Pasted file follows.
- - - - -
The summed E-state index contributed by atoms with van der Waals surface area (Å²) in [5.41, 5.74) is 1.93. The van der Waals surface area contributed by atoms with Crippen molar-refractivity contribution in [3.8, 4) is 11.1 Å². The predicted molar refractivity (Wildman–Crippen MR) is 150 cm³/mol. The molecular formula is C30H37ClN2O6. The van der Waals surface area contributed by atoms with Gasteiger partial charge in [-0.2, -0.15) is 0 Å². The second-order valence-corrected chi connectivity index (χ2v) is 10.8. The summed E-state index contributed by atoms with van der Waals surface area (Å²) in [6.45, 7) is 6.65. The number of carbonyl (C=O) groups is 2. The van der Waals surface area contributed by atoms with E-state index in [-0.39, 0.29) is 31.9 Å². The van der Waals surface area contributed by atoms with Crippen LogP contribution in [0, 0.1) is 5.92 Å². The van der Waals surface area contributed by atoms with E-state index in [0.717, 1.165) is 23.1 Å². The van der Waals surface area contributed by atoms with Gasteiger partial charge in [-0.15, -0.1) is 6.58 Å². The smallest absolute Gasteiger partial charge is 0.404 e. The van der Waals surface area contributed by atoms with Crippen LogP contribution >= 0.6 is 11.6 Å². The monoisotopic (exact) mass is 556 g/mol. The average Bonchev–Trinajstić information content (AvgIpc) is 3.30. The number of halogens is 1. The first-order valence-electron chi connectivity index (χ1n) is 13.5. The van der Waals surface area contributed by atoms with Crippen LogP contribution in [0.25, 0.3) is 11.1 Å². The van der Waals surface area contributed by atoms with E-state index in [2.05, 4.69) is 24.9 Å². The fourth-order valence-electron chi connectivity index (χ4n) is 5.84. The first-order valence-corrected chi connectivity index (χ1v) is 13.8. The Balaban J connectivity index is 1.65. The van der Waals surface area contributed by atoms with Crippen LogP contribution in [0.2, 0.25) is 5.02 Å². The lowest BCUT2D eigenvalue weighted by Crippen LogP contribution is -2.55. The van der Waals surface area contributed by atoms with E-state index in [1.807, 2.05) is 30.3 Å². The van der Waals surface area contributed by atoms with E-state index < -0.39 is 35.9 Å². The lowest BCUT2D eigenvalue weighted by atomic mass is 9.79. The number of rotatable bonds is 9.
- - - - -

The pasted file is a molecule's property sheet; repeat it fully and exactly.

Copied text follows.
The summed E-state index contributed by atoms with van der Waals surface area (Å²) in [5.41, 5.74) is 1.93. The van der Waals surface area contributed by atoms with Crippen molar-refractivity contribution in [3.8, 4) is 11.1 Å². The predicted molar refractivity (Wildman–Crippen MR) is 150 cm³/mol. The molecular formula is C30H37ClN2O6. The van der Waals surface area contributed by atoms with Gasteiger partial charge in [-0.2, -0.15) is 0 Å². The second-order valence-corrected chi connectivity index (χ2v) is 10.8. The summed E-state index contributed by atoms with van der Waals surface area (Å²) in [6.45, 7) is 6.65. The number of carbonyl (C=O) groups is 2. The van der Waals surface area contributed by atoms with E-state index in [-0.39, 0.29) is 31.9 Å². The van der Waals surface area contributed by atoms with Crippen LogP contribution in [0, 0.1) is 5.92 Å². The van der Waals surface area contributed by atoms with E-state index in [0.717, 1.165) is 23.1 Å². The van der Waals surface area contributed by atoms with Gasteiger partial charge in [-0.15, -0.1) is 6.58 Å². The smallest absolute Gasteiger partial charge is 0.404 e. The van der Waals surface area contributed by atoms with Crippen LogP contribution >= 0.6 is 11.6 Å². The monoisotopic (exact) mass is 556 g/mol. The average Bonchev–Trinajstić information content (AvgIpc) is 3.30. The number of halogens is 1. The first-order valence-electron chi connectivity index (χ1n) is 13.5. The van der Waals surface area contributed by atoms with Crippen LogP contribution in [0.25, 0.3) is 11.1 Å². The van der Waals surface area contributed by atoms with E-state index in [2.05, 4.69) is 24.9 Å². The fourth-order valence-electron chi connectivity index (χ4n) is 5.84. The first-order valence-corrected chi connectivity index (χ1v) is 13.8. The Balaban J connectivity index is 1.65. The van der Waals surface area contributed by atoms with Crippen LogP contribution in [0.2, 0.25) is 5.02 Å². The lowest BCUT2D eigenvalue weighted by Crippen LogP contribution is -2.55. The van der Waals surface area contributed by atoms with E-state index in [1.807, 2.05) is 30.3 Å². The van der Waals surface area contributed by atoms with E-state index < -0.39 is 35.9 Å². The lowest BCUT2D eigenvalue weighted by atomic mass is 9.79. The number of rotatable bonds is 9.